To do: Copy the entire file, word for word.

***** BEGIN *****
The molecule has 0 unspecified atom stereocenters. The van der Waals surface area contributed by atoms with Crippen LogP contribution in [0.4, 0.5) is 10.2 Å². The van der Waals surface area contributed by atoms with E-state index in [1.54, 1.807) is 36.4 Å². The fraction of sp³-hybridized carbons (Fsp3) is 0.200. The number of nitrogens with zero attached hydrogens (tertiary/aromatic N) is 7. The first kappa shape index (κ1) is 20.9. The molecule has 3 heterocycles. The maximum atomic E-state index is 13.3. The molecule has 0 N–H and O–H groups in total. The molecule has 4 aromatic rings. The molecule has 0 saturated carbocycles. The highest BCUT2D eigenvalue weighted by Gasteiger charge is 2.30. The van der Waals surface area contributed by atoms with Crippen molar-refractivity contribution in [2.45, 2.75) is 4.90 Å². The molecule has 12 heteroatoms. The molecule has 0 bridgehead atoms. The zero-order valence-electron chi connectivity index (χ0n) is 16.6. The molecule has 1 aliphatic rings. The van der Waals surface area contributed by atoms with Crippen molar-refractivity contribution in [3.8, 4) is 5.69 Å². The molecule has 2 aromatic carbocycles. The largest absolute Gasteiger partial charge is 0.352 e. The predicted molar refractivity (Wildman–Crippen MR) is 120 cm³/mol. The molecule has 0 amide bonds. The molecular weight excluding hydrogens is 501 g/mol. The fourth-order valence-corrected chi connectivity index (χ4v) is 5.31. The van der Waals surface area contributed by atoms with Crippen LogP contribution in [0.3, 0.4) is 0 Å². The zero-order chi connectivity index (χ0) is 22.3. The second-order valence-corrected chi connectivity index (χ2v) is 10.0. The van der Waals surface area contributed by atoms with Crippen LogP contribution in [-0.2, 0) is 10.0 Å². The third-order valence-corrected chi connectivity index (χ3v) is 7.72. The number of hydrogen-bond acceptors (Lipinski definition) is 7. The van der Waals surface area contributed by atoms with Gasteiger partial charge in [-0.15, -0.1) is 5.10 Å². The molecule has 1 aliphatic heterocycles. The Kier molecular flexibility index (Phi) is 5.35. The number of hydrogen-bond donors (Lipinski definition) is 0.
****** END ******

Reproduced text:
The molecule has 0 unspecified atom stereocenters. The van der Waals surface area contributed by atoms with Crippen LogP contribution in [0.4, 0.5) is 10.2 Å². The van der Waals surface area contributed by atoms with E-state index in [1.54, 1.807) is 36.4 Å². The fraction of sp³-hybridized carbons (Fsp3) is 0.200. The number of nitrogens with zero attached hydrogens (tertiary/aromatic N) is 7. The first kappa shape index (κ1) is 20.9. The molecule has 3 heterocycles. The maximum atomic E-state index is 13.3. The molecule has 0 N–H and O–H groups in total. The molecule has 4 aromatic rings. The molecule has 0 saturated carbocycles. The highest BCUT2D eigenvalue weighted by Gasteiger charge is 2.30. The van der Waals surface area contributed by atoms with Crippen molar-refractivity contribution in [2.45, 2.75) is 4.90 Å². The molecule has 12 heteroatoms. The molecule has 0 bridgehead atoms. The zero-order valence-electron chi connectivity index (χ0n) is 16.6. The molecule has 1 aliphatic rings. The van der Waals surface area contributed by atoms with Crippen molar-refractivity contribution in [3.8, 4) is 5.69 Å². The molecule has 2 aromatic carbocycles. The largest absolute Gasteiger partial charge is 0.352 e. The predicted molar refractivity (Wildman–Crippen MR) is 120 cm³/mol. The molecule has 0 amide bonds. The molecular weight excluding hydrogens is 501 g/mol. The fourth-order valence-corrected chi connectivity index (χ4v) is 5.31. The van der Waals surface area contributed by atoms with Crippen LogP contribution in [0.3, 0.4) is 0 Å². The zero-order chi connectivity index (χ0) is 22.3. The second-order valence-corrected chi connectivity index (χ2v) is 10.0. The van der Waals surface area contributed by atoms with Crippen LogP contribution in [-0.2, 0) is 10.0 Å². The third-order valence-corrected chi connectivity index (χ3v) is 7.72. The number of hydrogen-bond acceptors (Lipinski definition) is 7. The van der Waals surface area contributed by atoms with Gasteiger partial charge in [-0.15, -0.1) is 5.10 Å². The molecule has 1 aliphatic heterocycles. The Kier molecular flexibility index (Phi) is 5.35. The number of hydrogen-bond donors (Lipinski definition) is 0.